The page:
Report Card Helps Track Timing, Dating Orders
Shelia Hull, RN, Joint Commission specialist with Pikeville Medical Center, Pikeville, KY, was with the organization just a few months before the latest PPR was due to The Joint Commission. At that time, she and her supervisor discovered the organization had fallen out of compliance with its timing and dating of physician orders.
“We were trying to come up with ways to achieve better compliance in this area,” says Hull. “We already had reminders at the documentation areas on each floor.”
The organization also had a program for brightly colored reminders for all entries to remind physicians about timing and dating. And yet, they still were not meeting the organization’s expectations.
It was time to expand to other methods.
They began with the CMO: she listened to the expectations the organization was hoping to meet and began addressing it at staff meetings. But this was a stopgap measure. It was an idea from the stroke manager in Pikeville’s ED that brought the process up a notch.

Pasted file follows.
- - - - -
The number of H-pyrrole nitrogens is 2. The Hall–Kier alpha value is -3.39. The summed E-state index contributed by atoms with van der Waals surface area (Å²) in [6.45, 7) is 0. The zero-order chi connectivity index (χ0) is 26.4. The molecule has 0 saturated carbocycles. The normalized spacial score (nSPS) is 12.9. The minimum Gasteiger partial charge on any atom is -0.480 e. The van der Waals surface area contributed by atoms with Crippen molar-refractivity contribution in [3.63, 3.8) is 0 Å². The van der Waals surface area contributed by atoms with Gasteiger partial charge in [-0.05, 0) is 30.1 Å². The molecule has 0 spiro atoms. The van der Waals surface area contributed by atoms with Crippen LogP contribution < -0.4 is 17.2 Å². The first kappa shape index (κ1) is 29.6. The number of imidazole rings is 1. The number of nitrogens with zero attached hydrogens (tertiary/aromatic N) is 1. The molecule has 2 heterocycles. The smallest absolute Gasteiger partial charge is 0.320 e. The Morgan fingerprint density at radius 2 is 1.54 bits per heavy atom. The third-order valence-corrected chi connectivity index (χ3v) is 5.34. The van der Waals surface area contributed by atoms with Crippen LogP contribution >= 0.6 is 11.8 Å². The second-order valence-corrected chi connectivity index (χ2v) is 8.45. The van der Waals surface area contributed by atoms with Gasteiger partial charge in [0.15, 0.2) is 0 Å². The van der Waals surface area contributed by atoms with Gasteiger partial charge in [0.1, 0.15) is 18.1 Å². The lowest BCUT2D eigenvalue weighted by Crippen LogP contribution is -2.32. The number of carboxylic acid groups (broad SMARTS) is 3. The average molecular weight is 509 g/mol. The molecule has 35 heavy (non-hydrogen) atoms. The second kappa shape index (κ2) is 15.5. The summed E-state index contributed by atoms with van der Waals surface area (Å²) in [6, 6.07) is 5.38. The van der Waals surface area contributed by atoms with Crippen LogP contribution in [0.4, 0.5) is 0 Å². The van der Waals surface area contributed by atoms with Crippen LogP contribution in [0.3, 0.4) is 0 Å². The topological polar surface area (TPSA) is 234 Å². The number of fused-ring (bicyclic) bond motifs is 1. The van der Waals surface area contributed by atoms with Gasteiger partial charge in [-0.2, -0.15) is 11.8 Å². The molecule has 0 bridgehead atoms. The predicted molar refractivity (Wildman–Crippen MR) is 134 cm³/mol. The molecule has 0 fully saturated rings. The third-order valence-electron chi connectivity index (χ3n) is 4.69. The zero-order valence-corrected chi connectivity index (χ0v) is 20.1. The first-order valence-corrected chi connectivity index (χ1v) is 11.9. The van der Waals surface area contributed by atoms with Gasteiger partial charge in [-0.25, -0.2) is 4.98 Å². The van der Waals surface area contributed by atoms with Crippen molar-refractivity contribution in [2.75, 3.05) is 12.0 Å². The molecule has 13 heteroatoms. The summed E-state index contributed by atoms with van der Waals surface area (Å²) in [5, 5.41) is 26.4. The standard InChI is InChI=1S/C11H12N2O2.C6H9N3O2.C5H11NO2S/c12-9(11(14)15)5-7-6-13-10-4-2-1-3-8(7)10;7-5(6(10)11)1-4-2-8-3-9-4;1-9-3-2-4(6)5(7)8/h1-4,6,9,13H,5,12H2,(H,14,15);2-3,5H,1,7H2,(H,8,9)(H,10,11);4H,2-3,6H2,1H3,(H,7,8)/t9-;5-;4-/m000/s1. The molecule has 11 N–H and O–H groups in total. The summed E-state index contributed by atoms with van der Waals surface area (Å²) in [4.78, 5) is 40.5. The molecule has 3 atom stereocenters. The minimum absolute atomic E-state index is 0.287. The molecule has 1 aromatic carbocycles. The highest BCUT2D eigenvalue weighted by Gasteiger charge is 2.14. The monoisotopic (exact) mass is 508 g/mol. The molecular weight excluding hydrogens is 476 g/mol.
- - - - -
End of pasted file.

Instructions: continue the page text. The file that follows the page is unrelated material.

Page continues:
“The ED stroke manager said we needed to give them something like a report card, show them how well they’re doing,” says Hull.
Pikeville went with a color-coded system for demonstrating compliance:
- 90-100%: green
- 70-89%: yellow
- Under 70%: red
“We had it broken down into what components they were missing,” says Hull.
Hull worked to do 70 chart reviews each month, followed by report cards for each.
“When the program started we weren’t where we should have been,” says Hull. “I think this was effective in getting their attention—I had calls from physicians who wanted to talk with me to explain what they needed to do to improve on where they were falling out of compliance.”
This increased awareness has brought about a marked improvement in timing and dating compliance.
The improvements were palpable just in terms of percentages: Pikeville began at 40% compliance and climbed quickly to 78% compliance. The goal, says Hull, is 90% at a minimum.
“We aren’t where we want to be yet, but it’s a steady improvement,” says Hull.
It’s one thing to tell physicians when they are out of compliance; it’s another to do so without recognizing good work as well. To counter this, Pikeville also instituted a recognition program for those who remain “in the green” with timing and dating.